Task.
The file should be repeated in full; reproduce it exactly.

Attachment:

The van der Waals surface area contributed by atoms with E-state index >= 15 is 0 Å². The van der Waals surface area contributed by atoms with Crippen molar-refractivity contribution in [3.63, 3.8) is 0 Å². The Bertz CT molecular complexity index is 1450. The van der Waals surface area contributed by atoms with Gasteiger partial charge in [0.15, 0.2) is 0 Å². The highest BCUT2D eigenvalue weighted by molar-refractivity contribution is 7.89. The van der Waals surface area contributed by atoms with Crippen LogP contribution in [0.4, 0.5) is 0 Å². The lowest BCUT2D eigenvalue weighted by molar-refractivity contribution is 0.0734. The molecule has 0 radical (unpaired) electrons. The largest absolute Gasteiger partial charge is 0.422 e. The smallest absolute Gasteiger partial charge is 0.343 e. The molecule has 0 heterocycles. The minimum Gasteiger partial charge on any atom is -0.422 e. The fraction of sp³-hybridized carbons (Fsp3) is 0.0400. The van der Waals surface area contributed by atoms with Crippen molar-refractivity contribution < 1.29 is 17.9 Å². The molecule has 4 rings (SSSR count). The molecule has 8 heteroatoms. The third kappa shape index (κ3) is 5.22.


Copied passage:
The van der Waals surface area contributed by atoms with E-state index >= 15 is 0 Å². The van der Waals surface area contributed by atoms with Crippen molar-refractivity contribution in [3.63, 3.8) is 0 Å². The Bertz CT molecular complexity index is 1450. The van der Waals surface area contributed by atoms with Gasteiger partial charge in [0.15, 0.2) is 0 Å². The highest BCUT2D eigenvalue weighted by molar-refractivity contribution is 7.89. The van der Waals surface area contributed by atoms with Crippen LogP contribution in [0.4, 0.5) is 0 Å². The lowest BCUT2D eigenvalue weighted by molar-refractivity contribution is 0.0734. The molecule has 0 radical (unpaired) electrons. The largest absolute Gasteiger partial charge is 0.422 e. The smallest absolute Gasteiger partial charge is 0.343 e. The molecule has 0 heterocycles. The minimum Gasteiger partial charge on any atom is -0.422 e. The fraction of sp³-hybridized carbons (Fsp3) is 0.0400. The van der Waals surface area contributed by atoms with Crippen molar-refractivity contribution < 1.29 is 17.9 Å². The molecule has 4 rings (SSSR count). The molecule has 8 heteroatoms. The third kappa shape index (κ3) is 5.22.